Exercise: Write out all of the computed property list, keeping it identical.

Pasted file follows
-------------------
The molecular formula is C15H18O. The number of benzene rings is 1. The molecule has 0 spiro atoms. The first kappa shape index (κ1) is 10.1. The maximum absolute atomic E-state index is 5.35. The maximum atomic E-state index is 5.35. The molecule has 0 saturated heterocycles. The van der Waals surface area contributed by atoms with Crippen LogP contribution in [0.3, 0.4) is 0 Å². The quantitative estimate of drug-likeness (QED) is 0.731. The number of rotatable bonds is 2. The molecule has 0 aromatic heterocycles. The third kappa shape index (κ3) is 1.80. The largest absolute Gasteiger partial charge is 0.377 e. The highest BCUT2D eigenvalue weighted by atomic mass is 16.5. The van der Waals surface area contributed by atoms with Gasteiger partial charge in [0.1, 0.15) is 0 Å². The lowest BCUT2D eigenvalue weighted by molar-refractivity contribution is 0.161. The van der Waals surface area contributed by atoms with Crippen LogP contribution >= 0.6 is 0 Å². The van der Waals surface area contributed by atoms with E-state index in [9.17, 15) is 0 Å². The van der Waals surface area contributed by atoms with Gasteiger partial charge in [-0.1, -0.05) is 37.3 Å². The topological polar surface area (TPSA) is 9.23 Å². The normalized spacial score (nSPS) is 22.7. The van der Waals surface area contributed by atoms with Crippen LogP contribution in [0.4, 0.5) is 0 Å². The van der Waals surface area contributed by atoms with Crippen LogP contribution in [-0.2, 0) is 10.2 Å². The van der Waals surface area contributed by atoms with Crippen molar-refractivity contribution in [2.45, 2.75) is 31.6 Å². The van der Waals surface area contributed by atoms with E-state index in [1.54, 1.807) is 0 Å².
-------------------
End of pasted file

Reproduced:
The molecular formula is C15H18O. The number of benzene rings is 1. The molecule has 0 spiro atoms. The first kappa shape index (κ1) is 10.1. The maximum absolute atomic E-state index is 5.35. The maximum atomic E-state index is 5.35. The molecule has 0 saturated heterocycles. The van der Waals surface area contributed by atoms with Crippen LogP contribution in [0.3, 0.4) is 0 Å². The quantitative estimate of drug-likeness (QED) is 0.731. The number of rotatable bonds is 2. The molecule has 0 aromatic heterocycles. The third kappa shape index (κ3) is 1.80. The largest absolute Gasteiger partial charge is 0.377 e. The highest BCUT2D eigenvalue weighted by atomic mass is 16.5. The van der Waals surface area contributed by atoms with Gasteiger partial charge in [0.1, 0.15) is 0 Å². The lowest BCUT2D eigenvalue weighted by molar-refractivity contribution is 0.161. The van der Waals surface area contributed by atoms with Crippen LogP contribution >= 0.6 is 0 Å². The van der Waals surface area contributed by atoms with E-state index in [9.17, 15) is 0 Å². The van der Waals surface area contributed by atoms with Gasteiger partial charge in [-0.1, -0.05) is 37.3 Å². The topological polar surface area (TPSA) is 9.23 Å². The normalized spacial score (nSPS) is 22.7. The van der Waals surface area contributed by atoms with Crippen LogP contribution in [0.4, 0.5) is 0 Å². The van der Waals surface area contributed by atoms with Crippen LogP contribution in [-0.2, 0) is 10.2 Å². The van der Waals surface area contributed by atoms with Crippen molar-refractivity contribution in [2.45, 2.75) is 31.6 Å². The van der Waals surface area contributed by atoms with E-state index in [1.54, 1.807) is 0 Å².